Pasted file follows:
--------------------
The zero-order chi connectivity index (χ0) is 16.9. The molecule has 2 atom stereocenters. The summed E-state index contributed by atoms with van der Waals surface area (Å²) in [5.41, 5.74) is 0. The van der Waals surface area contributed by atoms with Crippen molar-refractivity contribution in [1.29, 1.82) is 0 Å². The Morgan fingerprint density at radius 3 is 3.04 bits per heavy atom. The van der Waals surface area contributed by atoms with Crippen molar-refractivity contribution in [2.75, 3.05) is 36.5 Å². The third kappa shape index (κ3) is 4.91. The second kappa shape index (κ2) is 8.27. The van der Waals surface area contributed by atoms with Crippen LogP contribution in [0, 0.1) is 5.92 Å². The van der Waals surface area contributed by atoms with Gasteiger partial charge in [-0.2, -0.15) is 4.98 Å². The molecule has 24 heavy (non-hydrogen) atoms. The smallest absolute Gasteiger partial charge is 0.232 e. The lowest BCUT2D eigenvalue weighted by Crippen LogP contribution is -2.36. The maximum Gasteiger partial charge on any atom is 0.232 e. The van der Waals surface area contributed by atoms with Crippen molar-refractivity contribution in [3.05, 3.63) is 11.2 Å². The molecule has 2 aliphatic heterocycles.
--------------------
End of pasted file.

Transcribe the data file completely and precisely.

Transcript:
The zero-order chi connectivity index (χ0) is 16.9. The molecule has 2 atom stereocenters. The summed E-state index contributed by atoms with van der Waals surface area (Å²) in [5.41, 5.74) is 0. The van der Waals surface area contributed by atoms with Crippen molar-refractivity contribution in [1.29, 1.82) is 0 Å². The Morgan fingerprint density at radius 3 is 3.04 bits per heavy atom. The van der Waals surface area contributed by atoms with Crippen molar-refractivity contribution in [2.75, 3.05) is 36.5 Å². The third kappa shape index (κ3) is 4.91. The second kappa shape index (κ2) is 8.27. The van der Waals surface area contributed by atoms with Crippen LogP contribution in [0, 0.1) is 5.92 Å². The van der Waals surface area contributed by atoms with Gasteiger partial charge in [-0.2, -0.15) is 4.98 Å². The molecule has 24 heavy (non-hydrogen) atoms. The smallest absolute Gasteiger partial charge is 0.232 e. The lowest BCUT2D eigenvalue weighted by Crippen LogP contribution is -2.36. The maximum Gasteiger partial charge on any atom is 0.232 e. The van der Waals surface area contributed by atoms with Crippen molar-refractivity contribution in [3.05, 3.63) is 11.2 Å². The molecule has 2 aliphatic heterocycles.